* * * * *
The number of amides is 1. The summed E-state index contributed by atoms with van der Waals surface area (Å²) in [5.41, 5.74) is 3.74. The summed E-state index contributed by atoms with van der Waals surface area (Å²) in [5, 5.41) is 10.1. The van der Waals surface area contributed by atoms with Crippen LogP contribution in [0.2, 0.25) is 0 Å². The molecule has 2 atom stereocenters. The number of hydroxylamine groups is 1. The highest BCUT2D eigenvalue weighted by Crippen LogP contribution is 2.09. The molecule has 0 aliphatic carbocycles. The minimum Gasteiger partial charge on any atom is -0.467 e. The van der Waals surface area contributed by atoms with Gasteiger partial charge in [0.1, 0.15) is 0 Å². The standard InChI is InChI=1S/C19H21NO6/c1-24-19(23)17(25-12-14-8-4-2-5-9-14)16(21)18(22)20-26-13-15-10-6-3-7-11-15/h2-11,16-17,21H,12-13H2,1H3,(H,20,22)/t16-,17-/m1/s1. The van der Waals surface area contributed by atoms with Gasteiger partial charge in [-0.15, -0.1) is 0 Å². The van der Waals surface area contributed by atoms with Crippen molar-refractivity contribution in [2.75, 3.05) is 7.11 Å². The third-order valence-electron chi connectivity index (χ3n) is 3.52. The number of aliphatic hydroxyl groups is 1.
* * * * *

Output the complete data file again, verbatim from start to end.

The number of amides is 1. The summed E-state index contributed by atoms with van der Waals surface area (Å²) in [5.41, 5.74) is 3.74. The summed E-state index contributed by atoms with van der Waals surface area (Å²) in [5, 5.41) is 10.1. The van der Waals surface area contributed by atoms with Crippen LogP contribution in [0.2, 0.25) is 0 Å². The molecule has 2 atom stereocenters. The number of hydroxylamine groups is 1. The highest BCUT2D eigenvalue weighted by Crippen LogP contribution is 2.09. The molecule has 0 aliphatic carbocycles. The minimum Gasteiger partial charge on any atom is -0.467 e. The van der Waals surface area contributed by atoms with Gasteiger partial charge in [0.1, 0.15) is 0 Å². The standard InChI is InChI=1S/C19H21NO6/c1-24-19(23)17(25-12-14-8-4-2-5-9-14)16(21)18(22)20-26-13-15-10-6-3-7-11-15/h2-11,16-17,21H,12-13H2,1H3,(H,20,22)/t16-,17-/m1/s1. The van der Waals surface area contributed by atoms with Gasteiger partial charge in [-0.15, -0.1) is 0 Å². The van der Waals surface area contributed by atoms with Crippen molar-refractivity contribution in [2.75, 3.05) is 7.11 Å². The third-order valence-electron chi connectivity index (χ3n) is 3.52. The number of aliphatic hydroxyl groups is 1.